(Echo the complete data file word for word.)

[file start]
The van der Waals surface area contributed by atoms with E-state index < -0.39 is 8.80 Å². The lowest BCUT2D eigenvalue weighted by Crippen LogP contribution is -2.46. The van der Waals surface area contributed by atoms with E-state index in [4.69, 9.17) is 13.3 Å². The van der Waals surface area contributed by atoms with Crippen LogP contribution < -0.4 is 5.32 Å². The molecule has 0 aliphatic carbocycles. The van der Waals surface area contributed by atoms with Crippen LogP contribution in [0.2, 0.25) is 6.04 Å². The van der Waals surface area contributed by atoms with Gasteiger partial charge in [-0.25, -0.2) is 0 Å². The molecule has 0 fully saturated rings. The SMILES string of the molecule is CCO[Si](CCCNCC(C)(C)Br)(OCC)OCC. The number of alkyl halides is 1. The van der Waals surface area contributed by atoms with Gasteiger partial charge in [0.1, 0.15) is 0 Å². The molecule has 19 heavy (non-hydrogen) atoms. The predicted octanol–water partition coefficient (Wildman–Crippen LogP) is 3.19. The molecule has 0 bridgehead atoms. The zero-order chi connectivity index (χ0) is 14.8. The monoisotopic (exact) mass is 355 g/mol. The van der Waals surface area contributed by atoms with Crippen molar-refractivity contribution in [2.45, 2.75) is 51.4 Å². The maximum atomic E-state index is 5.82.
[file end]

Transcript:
The van der Waals surface area contributed by atoms with E-state index < -0.39 is 8.80 Å². The lowest BCUT2D eigenvalue weighted by Crippen LogP contribution is -2.46. The van der Waals surface area contributed by atoms with E-state index in [4.69, 9.17) is 13.3 Å². The van der Waals surface area contributed by atoms with Crippen LogP contribution < -0.4 is 5.32 Å². The molecule has 0 aliphatic carbocycles. The van der Waals surface area contributed by atoms with Crippen LogP contribution in [0.2, 0.25) is 6.04 Å². The van der Waals surface area contributed by atoms with Gasteiger partial charge in [-0.25, -0.2) is 0 Å². The molecule has 0 fully saturated rings. The SMILES string of the molecule is CCO[Si](CCCNCC(C)(C)Br)(OCC)OCC. The number of alkyl halides is 1. The van der Waals surface area contributed by atoms with Gasteiger partial charge in [0.1, 0.15) is 0 Å². The molecule has 19 heavy (non-hydrogen) atoms. The predicted octanol–water partition coefficient (Wildman–Crippen LogP) is 3.19. The molecule has 0 bridgehead atoms. The zero-order chi connectivity index (χ0) is 14.8. The monoisotopic (exact) mass is 355 g/mol. The van der Waals surface area contributed by atoms with Crippen molar-refractivity contribution in [2.45, 2.75) is 51.4 Å². The maximum atomic E-state index is 5.82.